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Powdery MildewPowdery Mildew

 What is Mildew?
Powdery mildew is a fungal disease of the foliage, stems and occasionally flowers and in very severe cases even the fruit are effect by a superficial fungal growth that covers the surface of the plant.  But what can we do about this disease?

What to Look for:

You may see the following symptoms:

  • White, powdery spreading patches of fungus on upper or lower leaf surfaces, flowers and fruit
  • Tissues sometimes become stunted or distorted, such as leaves affected by rose powdery mildew
  • In many cases the infected tissues show little reaction to infection in the early stages, but in a few specific cases, for example on Rhamnus, the infection provokes a strong colour change in the infected parts, which turn dark brown
  • Sometimes the fungal growth is light and difficult to see despite discolouration of the plant tissues, e.g. on the undersurface of leaves

Vegetable plants most often affected:

  • Cucumbers.
  • Squashes, marrows, courgettes.
  • Fruit trees: apples, pears, gooseberries, blackcurrants, grape vines.
  • Peas.

About the Powery Mildew

The fungus likes warm dry conditions, especially because we have to water frequently, which creates local high humidity around the plants. Rainy weather is not the problem, but rather hot, still, dry conditions followed by a blast of high humidity, such as... when we water.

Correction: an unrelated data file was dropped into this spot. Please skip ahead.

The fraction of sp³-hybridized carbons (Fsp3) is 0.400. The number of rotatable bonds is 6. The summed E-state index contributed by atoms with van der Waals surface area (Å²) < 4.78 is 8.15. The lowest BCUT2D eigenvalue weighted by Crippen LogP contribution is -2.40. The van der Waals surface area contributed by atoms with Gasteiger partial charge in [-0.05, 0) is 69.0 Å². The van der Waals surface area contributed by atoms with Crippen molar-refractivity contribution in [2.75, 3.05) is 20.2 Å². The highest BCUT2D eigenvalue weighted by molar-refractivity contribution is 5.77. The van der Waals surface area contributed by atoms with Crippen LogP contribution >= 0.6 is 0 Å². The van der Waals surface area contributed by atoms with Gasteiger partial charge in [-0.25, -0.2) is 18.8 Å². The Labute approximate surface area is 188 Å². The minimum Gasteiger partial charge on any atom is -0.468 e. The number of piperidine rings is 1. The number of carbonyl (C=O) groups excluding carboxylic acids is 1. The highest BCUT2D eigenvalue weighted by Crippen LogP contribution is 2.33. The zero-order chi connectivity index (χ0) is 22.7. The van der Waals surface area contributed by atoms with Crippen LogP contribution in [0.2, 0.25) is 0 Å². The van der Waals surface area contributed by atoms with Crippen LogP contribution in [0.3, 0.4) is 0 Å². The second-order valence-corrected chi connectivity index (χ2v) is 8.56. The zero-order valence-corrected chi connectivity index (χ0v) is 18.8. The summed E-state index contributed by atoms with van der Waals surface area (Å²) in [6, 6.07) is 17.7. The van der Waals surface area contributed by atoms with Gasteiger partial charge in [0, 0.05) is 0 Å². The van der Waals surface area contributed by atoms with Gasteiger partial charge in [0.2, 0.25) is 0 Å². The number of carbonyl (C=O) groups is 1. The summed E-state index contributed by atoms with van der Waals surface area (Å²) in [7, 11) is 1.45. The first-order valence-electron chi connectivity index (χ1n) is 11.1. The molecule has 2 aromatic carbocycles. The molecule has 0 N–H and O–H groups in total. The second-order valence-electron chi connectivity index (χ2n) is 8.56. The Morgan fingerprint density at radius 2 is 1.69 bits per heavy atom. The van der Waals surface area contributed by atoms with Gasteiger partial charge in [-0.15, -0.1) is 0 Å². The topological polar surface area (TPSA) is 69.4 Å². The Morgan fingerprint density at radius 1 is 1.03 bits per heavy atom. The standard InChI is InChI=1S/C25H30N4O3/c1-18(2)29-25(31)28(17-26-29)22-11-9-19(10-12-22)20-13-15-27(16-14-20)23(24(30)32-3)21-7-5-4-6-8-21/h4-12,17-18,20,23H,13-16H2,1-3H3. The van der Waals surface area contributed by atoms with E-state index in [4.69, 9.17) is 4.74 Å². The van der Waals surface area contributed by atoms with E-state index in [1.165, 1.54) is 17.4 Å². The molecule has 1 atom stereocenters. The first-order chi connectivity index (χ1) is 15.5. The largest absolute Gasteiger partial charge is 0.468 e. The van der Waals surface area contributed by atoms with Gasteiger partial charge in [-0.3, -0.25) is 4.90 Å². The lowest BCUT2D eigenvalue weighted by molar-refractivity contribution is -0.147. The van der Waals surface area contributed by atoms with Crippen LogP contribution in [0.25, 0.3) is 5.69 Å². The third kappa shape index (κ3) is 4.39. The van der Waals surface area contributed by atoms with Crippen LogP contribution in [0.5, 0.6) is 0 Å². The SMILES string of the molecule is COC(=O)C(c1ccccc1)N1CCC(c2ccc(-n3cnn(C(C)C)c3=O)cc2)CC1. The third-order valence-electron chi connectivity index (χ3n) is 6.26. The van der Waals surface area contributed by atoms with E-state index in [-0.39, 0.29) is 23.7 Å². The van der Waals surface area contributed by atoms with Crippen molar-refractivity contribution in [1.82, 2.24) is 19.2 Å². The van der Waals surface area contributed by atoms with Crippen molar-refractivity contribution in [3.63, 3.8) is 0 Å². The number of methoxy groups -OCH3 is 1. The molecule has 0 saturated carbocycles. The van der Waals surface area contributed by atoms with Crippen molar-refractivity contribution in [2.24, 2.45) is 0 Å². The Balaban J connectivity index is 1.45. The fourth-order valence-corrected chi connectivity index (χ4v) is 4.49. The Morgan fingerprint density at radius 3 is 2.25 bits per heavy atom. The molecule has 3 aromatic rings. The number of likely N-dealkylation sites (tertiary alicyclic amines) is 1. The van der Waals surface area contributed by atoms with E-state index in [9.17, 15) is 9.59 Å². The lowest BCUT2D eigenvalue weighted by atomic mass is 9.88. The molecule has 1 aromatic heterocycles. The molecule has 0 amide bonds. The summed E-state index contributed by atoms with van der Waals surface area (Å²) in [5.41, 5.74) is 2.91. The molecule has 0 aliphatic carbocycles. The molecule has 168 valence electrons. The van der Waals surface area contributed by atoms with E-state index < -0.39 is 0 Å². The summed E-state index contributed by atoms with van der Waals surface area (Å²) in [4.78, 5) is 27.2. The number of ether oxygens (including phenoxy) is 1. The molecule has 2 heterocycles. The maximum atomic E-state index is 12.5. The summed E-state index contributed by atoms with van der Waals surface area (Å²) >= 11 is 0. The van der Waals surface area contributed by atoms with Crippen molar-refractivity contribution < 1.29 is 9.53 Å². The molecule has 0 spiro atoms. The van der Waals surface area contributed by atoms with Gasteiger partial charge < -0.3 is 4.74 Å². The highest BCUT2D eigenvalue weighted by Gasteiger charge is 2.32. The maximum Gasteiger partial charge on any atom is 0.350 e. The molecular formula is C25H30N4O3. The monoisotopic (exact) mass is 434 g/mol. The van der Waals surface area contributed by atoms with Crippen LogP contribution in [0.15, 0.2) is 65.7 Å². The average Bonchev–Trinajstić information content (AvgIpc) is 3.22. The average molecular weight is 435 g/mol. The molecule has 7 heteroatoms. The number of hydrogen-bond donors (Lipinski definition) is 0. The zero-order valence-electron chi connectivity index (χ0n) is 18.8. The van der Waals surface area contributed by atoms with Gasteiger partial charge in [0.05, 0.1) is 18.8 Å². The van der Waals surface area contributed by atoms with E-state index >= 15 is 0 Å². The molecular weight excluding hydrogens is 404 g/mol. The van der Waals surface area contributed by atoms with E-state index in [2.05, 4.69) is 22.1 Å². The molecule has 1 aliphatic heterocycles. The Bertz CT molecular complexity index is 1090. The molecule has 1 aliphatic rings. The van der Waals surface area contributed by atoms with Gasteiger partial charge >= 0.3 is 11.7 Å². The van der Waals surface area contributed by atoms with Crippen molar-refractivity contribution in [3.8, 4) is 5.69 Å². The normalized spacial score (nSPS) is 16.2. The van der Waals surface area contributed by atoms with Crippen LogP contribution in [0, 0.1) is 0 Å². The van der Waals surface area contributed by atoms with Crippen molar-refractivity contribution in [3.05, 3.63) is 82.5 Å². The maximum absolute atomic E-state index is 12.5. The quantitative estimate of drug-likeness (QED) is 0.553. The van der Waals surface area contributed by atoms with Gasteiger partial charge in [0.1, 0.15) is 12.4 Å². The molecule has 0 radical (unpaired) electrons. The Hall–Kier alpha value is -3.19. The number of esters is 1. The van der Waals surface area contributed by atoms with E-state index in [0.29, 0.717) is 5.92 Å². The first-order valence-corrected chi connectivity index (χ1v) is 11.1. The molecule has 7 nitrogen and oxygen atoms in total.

Control Measures

Since powdery mildew thrives in hot, dry conditions with high local humidity around the plant, the easiest way to control it is really to prevent it in the first place by depriving it of what it needs.

How yo water your plants can have a huge say in whether your plants develope the disease or not, if you use a watering can remove the rose and do your best to water the soil, not the plant leaves, thus cutting down the enviroment that the fungus needs to thrieve.

Give your plants room the breath, plants spaced out have better air circulating around them making less localised humity zones.


Non-chemical control
  • Destroying fallen infected leaves in autumn will reduce the amount of infectious spores next spring.

  • Mulching and watering reduces water stress and helps make plants less prone to infection.

  • Promptly pruning out infected shoots will reduce subsequent infection.
  • Seed producers sometimes offer powdery mildew-resistant cultivars of both vegetables and ornamental plants, check catalogues for details.
Chemical control

Because most of the growth of powdery mildews is found on the plant surface they are easily targeted with fungicides.  Potassium Bicarbonate is particularly effective and easily purchased relatively cheaply from eBay etc

Edibles and ornamentals: Myclobutanil (Bayer Garden Systhane Fungus Fighter concentrate*) can be used on ornamentals, apples, pears, gooseberries and blackcurrants.

Potassium bicarbonate Fungicide - Also great as a Blight preventative
  • Mix 4 teaspoons (about 1 rounded tablespoon) of potassium bicarbonate into one gallon of water.
  • Spray lightly on foliage of plants afflicted with black spot, powdery mildew, brown patch and other fungal diseases.
  • Potassium bicarbonate is a good substitute for baking soda.
  • There are commercial EPA registered as well as generic products available.
Bicarbonate of Soda Fungicide
  • Mix 4 teaspoons (about 1 rounded tablespoon) of baking soda and 1 tablespoon of vegetable oil into one gallon of water.
  • Spray lightly on foliage of plants afflicted with black spot, powdery mildew, brown patch and other fungal diseases.
  • Avoid over-using or pouring on the soil.
  • Potassium bicarbonate is a good substitute for Bicarbonate of Soda.


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